Tuesday, October 09, 2012

Vermont/NH Trip: Day 2 - Mount Mansfield and Vicinity

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(Map key: point A is our Albany hotel; point B is Moss Glen Falls; point C is Mount Mansfield; point D is the approximate location of our cabin.)

Vermont time! Since we were coming from the west (Albany), we figured this was a good day to visit the westernmost attractions on our list: Vermont Route 100 through the Green Mountains, and Mount Mansfield, the highest point in Vermont.

This was at the Vermont Welcome Center along US-4, near Fair Haven. Vermont isn't a very big state, of course; even the farthest city - which is, coincidentally, where we're ultimately going today - is only 115 miles away.

First stop, Moss Glen Falls.

There are a lot of waterfalls in the Green Mountains, many of which are easily accessible; but due to time and Marla constraints, this was the only one we actually went to. Not coincidentally, this one is located right on Route 100, the road we were taking anyway. Convenient!

Here's a token Route 100 picture:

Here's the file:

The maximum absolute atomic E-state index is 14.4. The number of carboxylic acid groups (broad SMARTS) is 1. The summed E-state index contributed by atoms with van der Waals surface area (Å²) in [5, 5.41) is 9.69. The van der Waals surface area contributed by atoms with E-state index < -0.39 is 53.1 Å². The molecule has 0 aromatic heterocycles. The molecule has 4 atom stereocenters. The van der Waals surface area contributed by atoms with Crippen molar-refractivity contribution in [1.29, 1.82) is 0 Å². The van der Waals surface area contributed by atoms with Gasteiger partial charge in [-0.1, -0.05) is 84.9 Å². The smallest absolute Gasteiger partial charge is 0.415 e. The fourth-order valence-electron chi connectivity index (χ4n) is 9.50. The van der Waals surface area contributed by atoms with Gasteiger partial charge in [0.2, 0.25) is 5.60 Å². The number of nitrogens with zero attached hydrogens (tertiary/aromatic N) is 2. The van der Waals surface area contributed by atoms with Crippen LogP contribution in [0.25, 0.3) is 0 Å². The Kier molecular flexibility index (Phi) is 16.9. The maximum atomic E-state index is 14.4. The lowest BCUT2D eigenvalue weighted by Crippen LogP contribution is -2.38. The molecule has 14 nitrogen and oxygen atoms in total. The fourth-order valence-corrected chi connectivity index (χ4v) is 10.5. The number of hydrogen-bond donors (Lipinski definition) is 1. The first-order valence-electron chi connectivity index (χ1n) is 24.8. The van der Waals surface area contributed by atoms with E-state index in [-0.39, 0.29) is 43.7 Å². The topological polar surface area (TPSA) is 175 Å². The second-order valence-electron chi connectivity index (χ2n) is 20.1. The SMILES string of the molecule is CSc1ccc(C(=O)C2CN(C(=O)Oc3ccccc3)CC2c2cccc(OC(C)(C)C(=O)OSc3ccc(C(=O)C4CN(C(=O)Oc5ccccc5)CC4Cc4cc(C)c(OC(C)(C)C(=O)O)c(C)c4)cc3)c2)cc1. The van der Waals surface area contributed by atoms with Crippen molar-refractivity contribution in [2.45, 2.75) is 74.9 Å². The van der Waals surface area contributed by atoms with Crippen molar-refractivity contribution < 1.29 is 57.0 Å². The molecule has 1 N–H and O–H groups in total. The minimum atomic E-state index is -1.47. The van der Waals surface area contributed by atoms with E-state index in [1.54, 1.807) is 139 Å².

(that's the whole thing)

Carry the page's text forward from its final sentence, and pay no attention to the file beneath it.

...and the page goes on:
After that, we kept driving north on Route 100, right by the Ben and Jerry's factory (which was packed, if the parking lot was any indication - see why we didn't stop here?), and through the town of Stowe, which itself had its own small traffic jam. These were the types of crowds I was expecting in early October in Vermont. Route 100 and Moss Glen Falls didn't have too many people (maybe 5-8 cars parked at the falls, less than capacity), but once we got north of I-89 (which is where Ben and Jerry's, and Stowe, are located), the crowds picked up. How many more people would have been up here if the weather was better? (The morning was mostly dry, but the afternoon was mostly wet.)

Obligatory dumb statistics - state highpoints: Our primary goal for the day was to head to the top of Mount Mansfield, which is the highest point in Vermont. It would have been Marla's 3rd state highpoint (Tennessee, Alabama) and my 7th (North Carolina, South Carolina, Tennessee, Alabama, Indiana, West Virginia), but it didn't work out. We did drive up the Toll Road (which cost us $27, I think), but that doesn't get you right to the summit; you have to hike a mile and a half (and up 500 more feet) from there. On a dry day, we would have done it, no problem. But it was just too rainy for us to enjoy it, so we called off the hike about a third of the way up the trail.

Carrying Marla around wasn't the problem. Prior to the trip, Amber went on Craigslist and found a baby hiking backpack for a good price. It worked out pretty well, I thought:

Marla cooperated throughout the whole ordeal, but we just don't have good wet weather hiking equipment. We don't do this sort of thing enough for it to be worth getting good hiking equipment, and quite frankly, it's not like I really enjoy hiking in the rain that much anyway. So, Mount Mansfield qualifies as "unfinished business". We'll be back, and we're making it to the top next time.